Thomas Tull, founder and CEO of Tulco, a holding company that seeks to modernize undervalued businesses with advanced technologies, has been lobbying Congress for greater government funding of artificial intelligence and quantum computing.
At Tulco, he has created an AI lab that employs 40 scientists from Carnegie-Mellon and MIT to create operational efficiencies in companies struggling to attract tech talent. A model similar to one he developed at Legendary Pictures, a movie studio he founded in 2000.
“Back then, movies were still being divided into four quadrants: older males, younger males, older females, younger females, which wasn’t very effective,” Tull told me. In 2012, he teamed with analytics whiz Matt Marolda and created the Legendary Analytics division to improve the strategic marketing of films.
“By shifting to segmenting with psychographics (attitudes, lifestyles), we were able to find persuadable people and filter out those not interested. It proved to be impactful and turned out many hits.”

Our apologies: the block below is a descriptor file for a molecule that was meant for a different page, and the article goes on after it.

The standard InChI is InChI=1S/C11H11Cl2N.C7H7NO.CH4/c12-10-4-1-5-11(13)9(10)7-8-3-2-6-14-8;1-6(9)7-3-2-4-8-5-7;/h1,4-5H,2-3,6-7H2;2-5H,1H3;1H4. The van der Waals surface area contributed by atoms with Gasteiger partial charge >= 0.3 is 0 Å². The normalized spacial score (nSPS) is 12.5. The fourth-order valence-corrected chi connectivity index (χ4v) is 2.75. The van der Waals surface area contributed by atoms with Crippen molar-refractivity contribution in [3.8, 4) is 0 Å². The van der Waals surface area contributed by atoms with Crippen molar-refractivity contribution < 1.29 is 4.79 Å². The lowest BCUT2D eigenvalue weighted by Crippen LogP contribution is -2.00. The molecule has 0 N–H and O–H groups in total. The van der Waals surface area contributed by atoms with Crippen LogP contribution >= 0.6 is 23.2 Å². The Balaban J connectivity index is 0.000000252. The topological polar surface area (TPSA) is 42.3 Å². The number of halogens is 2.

Tull continues to make investments in transportation, supply chain, and manufacturing, among other areas, and is aiming to become one of the white knights that rescues American industry. Some of his smart bets have included Zoox, the robotaxi startup acquired by Amazon for $1 billion last June.
As to whether AI will continue to drive record valuations, he said, “To me, it’s still early days where expectations of what’s possible can be unrealistic, but it’s also one of those things that when certain codes get cracked it can compound quickly. That’s how technology goes, sometimes it’s a lot slower to develop than you think. And then it happens — rapid deployment — and that changes everything.”